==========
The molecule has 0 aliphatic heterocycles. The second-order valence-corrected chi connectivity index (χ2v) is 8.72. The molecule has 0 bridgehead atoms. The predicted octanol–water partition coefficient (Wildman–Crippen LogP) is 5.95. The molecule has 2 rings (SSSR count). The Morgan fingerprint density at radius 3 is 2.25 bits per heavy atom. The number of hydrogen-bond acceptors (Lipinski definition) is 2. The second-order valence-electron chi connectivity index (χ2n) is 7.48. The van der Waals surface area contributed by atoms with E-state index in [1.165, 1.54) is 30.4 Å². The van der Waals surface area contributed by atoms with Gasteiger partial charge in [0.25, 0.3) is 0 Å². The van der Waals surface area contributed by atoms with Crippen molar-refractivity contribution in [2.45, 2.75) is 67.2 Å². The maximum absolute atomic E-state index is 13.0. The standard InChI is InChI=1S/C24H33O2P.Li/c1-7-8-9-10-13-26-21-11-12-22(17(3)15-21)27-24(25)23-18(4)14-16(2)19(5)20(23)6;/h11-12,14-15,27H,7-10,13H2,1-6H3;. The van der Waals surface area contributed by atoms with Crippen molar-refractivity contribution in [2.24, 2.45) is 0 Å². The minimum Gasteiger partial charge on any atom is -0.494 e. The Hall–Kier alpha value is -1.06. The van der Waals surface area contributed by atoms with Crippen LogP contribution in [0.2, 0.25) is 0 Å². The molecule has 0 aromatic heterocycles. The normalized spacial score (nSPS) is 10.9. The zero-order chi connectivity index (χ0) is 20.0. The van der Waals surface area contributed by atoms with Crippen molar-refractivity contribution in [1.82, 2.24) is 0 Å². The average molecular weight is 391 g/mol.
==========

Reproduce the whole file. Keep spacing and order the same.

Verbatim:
The molecule has 0 aliphatic heterocycles. The second-order valence-corrected chi connectivity index (χ2v) is 8.72. The molecule has 0 bridgehead atoms. The predicted octanol–water partition coefficient (Wildman–Crippen LogP) is 5.95. The molecule has 2 rings (SSSR count). The Morgan fingerprint density at radius 3 is 2.25 bits per heavy atom. The number of hydrogen-bond acceptors (Lipinski definition) is 2. The second-order valence-electron chi connectivity index (χ2n) is 7.48. The van der Waals surface area contributed by atoms with E-state index in [1.165, 1.54) is 30.4 Å². The van der Waals surface area contributed by atoms with Gasteiger partial charge in [0.25, 0.3) is 0 Å². The van der Waals surface area contributed by atoms with Crippen molar-refractivity contribution in [2.45, 2.75) is 67.2 Å². The maximum absolute atomic E-state index is 13.0. The standard InChI is InChI=1S/C24H33O2P.Li/c1-7-8-9-10-13-26-21-11-12-22(17(3)15-21)27-24(25)23-18(4)14-16(2)19(5)20(23)6;/h11-12,14-15,27H,7-10,13H2,1-6H3;. The van der Waals surface area contributed by atoms with Crippen molar-refractivity contribution in [2.24, 2.45) is 0 Å². The minimum Gasteiger partial charge on any atom is -0.494 e. The Hall–Kier alpha value is -1.06. The van der Waals surface area contributed by atoms with Crippen LogP contribution in [0.2, 0.25) is 0 Å². The molecule has 0 aromatic heterocycles. The normalized spacial score (nSPS) is 10.9. The zero-order chi connectivity index (χ0) is 20.0. The van der Waals surface area contributed by atoms with Crippen molar-refractivity contribution in [1.82, 2.24) is 0 Å². The average molecular weight is 391 g/mol.